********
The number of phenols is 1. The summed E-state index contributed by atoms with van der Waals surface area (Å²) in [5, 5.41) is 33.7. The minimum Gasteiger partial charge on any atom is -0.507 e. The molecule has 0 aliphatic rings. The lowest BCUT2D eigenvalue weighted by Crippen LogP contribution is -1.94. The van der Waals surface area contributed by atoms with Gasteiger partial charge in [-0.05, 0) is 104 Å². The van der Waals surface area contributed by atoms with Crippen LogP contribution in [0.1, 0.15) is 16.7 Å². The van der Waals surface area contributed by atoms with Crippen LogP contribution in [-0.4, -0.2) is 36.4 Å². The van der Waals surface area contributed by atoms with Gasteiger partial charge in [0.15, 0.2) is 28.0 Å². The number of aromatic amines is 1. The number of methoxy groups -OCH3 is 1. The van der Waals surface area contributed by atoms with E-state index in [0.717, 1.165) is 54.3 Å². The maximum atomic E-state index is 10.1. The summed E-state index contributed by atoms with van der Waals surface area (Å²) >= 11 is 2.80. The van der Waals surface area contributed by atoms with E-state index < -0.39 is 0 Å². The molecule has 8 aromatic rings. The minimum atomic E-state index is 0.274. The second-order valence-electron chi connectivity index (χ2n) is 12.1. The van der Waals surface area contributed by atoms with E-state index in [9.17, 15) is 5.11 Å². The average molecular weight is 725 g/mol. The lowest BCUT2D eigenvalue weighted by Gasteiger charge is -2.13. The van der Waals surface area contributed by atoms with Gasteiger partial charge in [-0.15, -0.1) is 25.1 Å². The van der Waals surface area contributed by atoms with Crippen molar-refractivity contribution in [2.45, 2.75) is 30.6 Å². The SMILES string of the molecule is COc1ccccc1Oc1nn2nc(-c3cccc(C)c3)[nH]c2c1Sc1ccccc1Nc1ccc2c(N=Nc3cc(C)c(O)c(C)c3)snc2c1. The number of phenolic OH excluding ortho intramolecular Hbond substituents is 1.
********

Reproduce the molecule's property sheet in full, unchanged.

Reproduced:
The number of phenols is 1. The summed E-state index contributed by atoms with van der Waals surface area (Å²) in [5, 5.41) is 33.7. The minimum Gasteiger partial charge on any atom is -0.507 e. The molecule has 0 aliphatic rings. The lowest BCUT2D eigenvalue weighted by Crippen LogP contribution is -1.94. The van der Waals surface area contributed by atoms with Gasteiger partial charge in [-0.05, 0) is 104 Å². The van der Waals surface area contributed by atoms with Crippen LogP contribution in [0.1, 0.15) is 16.7 Å². The van der Waals surface area contributed by atoms with Crippen LogP contribution in [-0.4, -0.2) is 36.4 Å². The van der Waals surface area contributed by atoms with Gasteiger partial charge in [0.15, 0.2) is 28.0 Å². The number of aromatic amines is 1. The number of methoxy groups -OCH3 is 1. The van der Waals surface area contributed by atoms with E-state index in [0.717, 1.165) is 54.3 Å². The maximum atomic E-state index is 10.1. The summed E-state index contributed by atoms with van der Waals surface area (Å²) >= 11 is 2.80. The van der Waals surface area contributed by atoms with E-state index < -0.39 is 0 Å². The molecule has 8 aromatic rings. The minimum atomic E-state index is 0.274. The second-order valence-electron chi connectivity index (χ2n) is 12.1. The van der Waals surface area contributed by atoms with E-state index in [9.17, 15) is 5.11 Å². The average molecular weight is 725 g/mol. The lowest BCUT2D eigenvalue weighted by Gasteiger charge is -2.13. The van der Waals surface area contributed by atoms with Gasteiger partial charge in [-0.15, -0.1) is 25.1 Å². The van der Waals surface area contributed by atoms with Crippen molar-refractivity contribution in [2.45, 2.75) is 30.6 Å². The SMILES string of the molecule is COc1ccccc1Oc1nn2nc(-c3cccc(C)c3)[nH]c2c1Sc1ccccc1Nc1ccc2c(N=Nc3cc(C)c(O)c(C)c3)snc2c1. The number of phenolic OH excluding ortho intramolecular Hbond substituents is 1.